fri 22/03/2019

1950s

The Rubenstein Kiss, Southwark Playhouse review - slick spy drama doesn't quite come together

It's an ideal time to revive James Phillips's debut The Rubenstein Kiss. Since it won the John Whiting Award for new writing in 2005 its story, of ideological differences tearing a family apart, has only become more relevant. Joe Harmston directs a...

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DVD/Blu-ray: Human Desire

In an interview with Fritz Lang towards the end of his life, he dismisses Human Desire as a film he was contractually obliged to make and for which he had no great fondness. Certainly it isn’t his masterpiece, but it’s a lot more...

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Pinter Seven, Harold Pinter Theatre review - elaborations of anxiety

It was back to the very beginning for this final instalment of “Pinter at the Pinter”, with its pairing of A Slight Ache and The Dumb Waiter. Both were written at the end of the 1950s, which explained a certain rock’n’roll vibe in the auditorium,...

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Home, I'm Darling, Duke of York's Theatre review - Katherine Parkinson rules the roost

The Fifties? They were terrible: bone-cold houses where people huddled round the fireplace for heat, empty Sundays that lasted a month, drawn-out rationing, bread you could build houses with. It was all making do and mending and "grey meat, grey...

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Hough, Hallé, Elder, Bridgewater Hall, Manchester review - film music flows

No one worried about melting icecaps and homeless penguins when Vaughan Williams wrote his score for the film Scott of the Antarctic around 70 years ago. (They do now, as a new music theatre piece by Laura Bowler to be premiered by Manchester...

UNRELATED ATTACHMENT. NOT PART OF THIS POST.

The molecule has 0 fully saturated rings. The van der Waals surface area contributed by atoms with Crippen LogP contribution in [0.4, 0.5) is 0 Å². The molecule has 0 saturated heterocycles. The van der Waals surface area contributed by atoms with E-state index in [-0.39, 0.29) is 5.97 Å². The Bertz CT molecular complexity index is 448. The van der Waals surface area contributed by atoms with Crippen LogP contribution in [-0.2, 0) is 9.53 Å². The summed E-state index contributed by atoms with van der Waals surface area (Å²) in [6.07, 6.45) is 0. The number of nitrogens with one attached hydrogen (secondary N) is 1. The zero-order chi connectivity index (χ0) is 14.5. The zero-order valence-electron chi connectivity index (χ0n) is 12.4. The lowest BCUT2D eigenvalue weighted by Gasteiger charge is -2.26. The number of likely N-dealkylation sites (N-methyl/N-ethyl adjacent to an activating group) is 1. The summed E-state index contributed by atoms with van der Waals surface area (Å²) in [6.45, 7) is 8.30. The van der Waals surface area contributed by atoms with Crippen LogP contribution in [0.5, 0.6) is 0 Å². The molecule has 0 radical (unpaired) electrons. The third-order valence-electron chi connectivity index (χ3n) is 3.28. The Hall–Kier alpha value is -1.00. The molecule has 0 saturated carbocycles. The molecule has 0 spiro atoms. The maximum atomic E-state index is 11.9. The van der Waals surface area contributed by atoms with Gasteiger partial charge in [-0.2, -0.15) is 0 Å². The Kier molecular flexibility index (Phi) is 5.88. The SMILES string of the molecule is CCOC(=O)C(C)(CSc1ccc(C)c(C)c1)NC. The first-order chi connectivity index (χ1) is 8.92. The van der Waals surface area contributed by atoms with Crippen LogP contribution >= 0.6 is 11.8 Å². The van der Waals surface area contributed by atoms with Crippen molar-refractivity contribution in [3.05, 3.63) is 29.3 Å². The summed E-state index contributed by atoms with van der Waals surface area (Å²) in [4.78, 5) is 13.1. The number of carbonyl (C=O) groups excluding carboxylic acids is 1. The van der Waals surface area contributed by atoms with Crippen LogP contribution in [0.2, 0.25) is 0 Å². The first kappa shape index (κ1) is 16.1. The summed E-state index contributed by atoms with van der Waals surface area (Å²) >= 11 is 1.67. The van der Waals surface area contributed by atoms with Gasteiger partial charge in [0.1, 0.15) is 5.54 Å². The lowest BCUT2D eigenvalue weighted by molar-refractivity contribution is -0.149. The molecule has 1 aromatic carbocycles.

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Magda Szabó: Katalin Street review - love after life

This is a love story and a ghost story. The year is 1934 and the Held family have moved from the countryside to an elegant house on Katalin Street in Budapest. Their new neighbours are the Major (with whom Mr Held fought in the Great War) and his...

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Stan and Ollie review - a worthy double act

Stan & Ollie unfolds mostly during Stan Laurel and Oliver Hardy’s 1953 British concert tour, when the boys were on their last legs as a comedy act – Hardy was physically spent – but still showing flashes of their old genius. The lure of the tour...

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The Sound of Movie Musicals with Neil Brand, BBC Four review - genius of song and dance

The movie musical: money making or true art – or both? This was a programme to sing along to, in the company of Judy Garland and Gene Kelly, Elvis Presley and Cliff Richard. In this second instalment of Neil Brand’s brilliant three-part history, he...

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DVD/Blu-ray: Invention for Destruction

Karel Zeman’s Invention for Destruction (Vynález zkázy) was, for many years, his best-known film in the West, dubbed into English three years after its 1958 premiere as The Fabulous World of Jules Verne by an enterprising Hollywood producer. Both...

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Reissue CDs Weekly: Jazz on a Summer's Day

When Jazz on a Summer's Day was first seen in American cinemas in March 1960, it showed that seeing popular music live could be a leisure activity akin to watching high-end sports. Indeed, director Bert Stern intercut the musical performances he...

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Imagine... Becoming Cary Grant, BBC One review - contemplative portrait of a star

Mark Kidel has made a beautiful, ethereal film projecting his version of Cary Grant and as such it’s destined to be picked over by the actor’s legions of fans, each of whom will have a different version. But what would the man himself have thought...

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The Rake's Progress, British Youth Opera review - perfect poise in slippery Stravinsky

So it's been sellouts for half-baked if well-cast productions of The Rake's Progress and now Britten's Paul Bunyan at Wilton's Music Hall, while British Youth Opera's classy Stravinsky in the admittedly larger Peacock Theatre, several hundred yards...

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